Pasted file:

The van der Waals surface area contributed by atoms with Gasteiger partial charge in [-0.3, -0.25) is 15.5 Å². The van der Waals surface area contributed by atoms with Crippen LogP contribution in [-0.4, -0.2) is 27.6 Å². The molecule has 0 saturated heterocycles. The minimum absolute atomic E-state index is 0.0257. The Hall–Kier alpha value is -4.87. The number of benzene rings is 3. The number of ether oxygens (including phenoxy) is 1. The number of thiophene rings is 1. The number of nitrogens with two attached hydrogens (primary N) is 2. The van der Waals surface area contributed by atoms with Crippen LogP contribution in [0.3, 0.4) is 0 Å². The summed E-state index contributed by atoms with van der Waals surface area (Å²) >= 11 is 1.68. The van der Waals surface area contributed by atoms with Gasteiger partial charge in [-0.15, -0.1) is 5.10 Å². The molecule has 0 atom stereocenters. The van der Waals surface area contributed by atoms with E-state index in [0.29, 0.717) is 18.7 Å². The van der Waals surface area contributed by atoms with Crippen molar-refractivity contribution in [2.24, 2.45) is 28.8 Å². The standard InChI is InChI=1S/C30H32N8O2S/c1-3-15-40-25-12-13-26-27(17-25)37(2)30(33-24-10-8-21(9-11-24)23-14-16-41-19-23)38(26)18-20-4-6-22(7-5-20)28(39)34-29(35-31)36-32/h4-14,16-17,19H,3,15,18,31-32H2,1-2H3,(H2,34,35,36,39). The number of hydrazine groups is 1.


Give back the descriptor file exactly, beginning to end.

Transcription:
The van der Waals surface area contributed by atoms with Gasteiger partial charge in [-0.3, -0.25) is 15.5 Å². The van der Waals surface area contributed by atoms with Crippen LogP contribution in [-0.4, -0.2) is 27.6 Å². The molecule has 0 saturated heterocycles. The minimum absolute atomic E-state index is 0.0257. The Hall–Kier alpha value is -4.87. The number of benzene rings is 3. The number of ether oxygens (including phenoxy) is 1. The number of thiophene rings is 1. The number of nitrogens with two attached hydrogens (primary N) is 2. The van der Waals surface area contributed by atoms with Crippen LogP contribution in [0.3, 0.4) is 0 Å². The summed E-state index contributed by atoms with van der Waals surface area (Å²) >= 11 is 1.68. The van der Waals surface area contributed by atoms with Gasteiger partial charge in [-0.15, -0.1) is 5.10 Å². The molecule has 0 atom stereocenters. The van der Waals surface area contributed by atoms with E-state index in [0.29, 0.717) is 18.7 Å². The van der Waals surface area contributed by atoms with Crippen molar-refractivity contribution in [2.24, 2.45) is 28.8 Å². The standard InChI is InChI=1S/C30H32N8O2S/c1-3-15-40-25-12-13-26-27(17-25)37(2)30(33-24-10-8-21(9-11-24)23-14-16-41-19-23)38(26)18-20-4-6-22(7-5-20)28(39)34-29(35-31)36-32/h4-14,16-17,19H,3,15,18,31-32H2,1-2H3,(H2,34,35,36,39). The number of hydrazine groups is 1.